Archive for August 9th, 2010

For the second time in just over a week, Joe Girardi’s bewildering managerial decisions gift wrapped a series finale to a division rival. As a result, Boston escaped from the Bronx with a vital split, and the Yankees forfeited an opportunity to further bury the Red Sox and increase the pressure on the struggling Rays.

Jacoby Ellsbury corals Marcus Thames double, which just missed clearing the fence for a game tying home run. Instead, the Yankees wound up squandering a base loaded, no out opportunity (Photo: AP).

For six innings, the game was dominated by the strong pitching of Jon Lester and Phil Hughes. The Red Sox nickel and dimed Hughes for two runs in a 37-pitch second inning, but after limiting the damage, the young Yankees righty rebounded to retire 14 of the final 15 batters he faced. Meanwhile, Lester kept the Yankees hitless until an Austin Kearns single in the fifth and carried a shutout into the seventh inning.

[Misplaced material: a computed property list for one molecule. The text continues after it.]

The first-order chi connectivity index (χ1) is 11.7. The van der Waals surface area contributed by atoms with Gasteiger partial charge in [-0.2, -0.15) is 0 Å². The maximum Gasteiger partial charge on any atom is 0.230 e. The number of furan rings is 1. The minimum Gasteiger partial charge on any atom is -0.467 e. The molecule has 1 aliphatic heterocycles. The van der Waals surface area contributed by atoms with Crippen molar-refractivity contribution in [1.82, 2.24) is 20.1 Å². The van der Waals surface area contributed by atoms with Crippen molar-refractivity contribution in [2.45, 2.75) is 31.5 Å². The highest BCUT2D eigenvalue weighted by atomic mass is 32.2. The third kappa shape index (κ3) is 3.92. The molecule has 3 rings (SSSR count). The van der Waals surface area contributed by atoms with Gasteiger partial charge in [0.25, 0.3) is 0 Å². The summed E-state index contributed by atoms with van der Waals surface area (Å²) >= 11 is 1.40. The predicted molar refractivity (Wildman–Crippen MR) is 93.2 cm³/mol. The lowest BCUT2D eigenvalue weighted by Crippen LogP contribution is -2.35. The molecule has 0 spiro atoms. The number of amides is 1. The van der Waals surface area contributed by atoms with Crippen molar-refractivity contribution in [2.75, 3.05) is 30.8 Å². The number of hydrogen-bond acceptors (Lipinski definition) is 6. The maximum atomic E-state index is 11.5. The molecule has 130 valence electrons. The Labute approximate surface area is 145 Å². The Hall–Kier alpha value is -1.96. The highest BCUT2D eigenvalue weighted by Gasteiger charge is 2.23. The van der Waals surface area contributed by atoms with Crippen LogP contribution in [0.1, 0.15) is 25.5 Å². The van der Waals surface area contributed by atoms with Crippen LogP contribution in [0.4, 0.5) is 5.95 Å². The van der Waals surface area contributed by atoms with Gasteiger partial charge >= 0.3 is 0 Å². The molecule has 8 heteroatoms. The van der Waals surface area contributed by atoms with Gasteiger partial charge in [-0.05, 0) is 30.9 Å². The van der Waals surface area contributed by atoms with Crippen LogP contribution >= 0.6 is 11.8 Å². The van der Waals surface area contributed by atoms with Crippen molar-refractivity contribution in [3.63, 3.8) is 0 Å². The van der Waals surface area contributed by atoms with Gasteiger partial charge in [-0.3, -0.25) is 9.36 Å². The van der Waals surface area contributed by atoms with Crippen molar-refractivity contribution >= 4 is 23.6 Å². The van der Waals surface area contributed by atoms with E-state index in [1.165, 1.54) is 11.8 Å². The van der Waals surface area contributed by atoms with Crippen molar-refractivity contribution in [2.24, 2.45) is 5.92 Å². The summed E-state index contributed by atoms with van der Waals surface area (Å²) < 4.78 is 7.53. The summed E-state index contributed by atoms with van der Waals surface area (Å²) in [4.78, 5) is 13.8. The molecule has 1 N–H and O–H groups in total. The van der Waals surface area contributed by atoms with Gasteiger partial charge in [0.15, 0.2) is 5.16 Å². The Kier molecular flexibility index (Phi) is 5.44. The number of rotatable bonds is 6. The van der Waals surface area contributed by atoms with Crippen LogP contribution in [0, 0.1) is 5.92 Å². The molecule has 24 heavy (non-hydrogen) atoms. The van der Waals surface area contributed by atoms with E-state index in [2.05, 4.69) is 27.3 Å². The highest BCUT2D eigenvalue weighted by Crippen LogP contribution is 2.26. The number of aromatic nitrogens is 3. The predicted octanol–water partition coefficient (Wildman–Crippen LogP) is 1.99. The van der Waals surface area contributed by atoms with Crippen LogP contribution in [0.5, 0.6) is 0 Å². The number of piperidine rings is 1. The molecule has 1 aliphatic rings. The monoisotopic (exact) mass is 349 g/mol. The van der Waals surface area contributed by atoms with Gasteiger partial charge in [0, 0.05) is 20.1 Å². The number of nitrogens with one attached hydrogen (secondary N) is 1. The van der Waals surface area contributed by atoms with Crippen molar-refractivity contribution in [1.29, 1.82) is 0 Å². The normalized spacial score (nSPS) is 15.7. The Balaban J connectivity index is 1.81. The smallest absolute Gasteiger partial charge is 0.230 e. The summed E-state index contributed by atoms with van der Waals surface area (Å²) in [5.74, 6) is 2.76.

After Jorge Posada led off the seventh with a single, bad luck intervened when a Marcus Thames opposite field drive bounced off the very top of the wall. Had Girardi used a pinch runner for Posada, a run would have scored, but instead the plodding catcher only reached third base. Lester then loaded the bases by hitting Kearns with a pitch, but not before some more bad luck befell the Yankees. Two pitches before taking a ball off the foot, Kearns lofted a deep foul fly down the left field line that Ryan Kalish almost snagged by leaping into the stands. Had he made the catch, Posada would have scored and Thames may have advanced to third. Instead, the subsequent HBP loaded the bases and set the stage for Girardi’s ill conceived game management.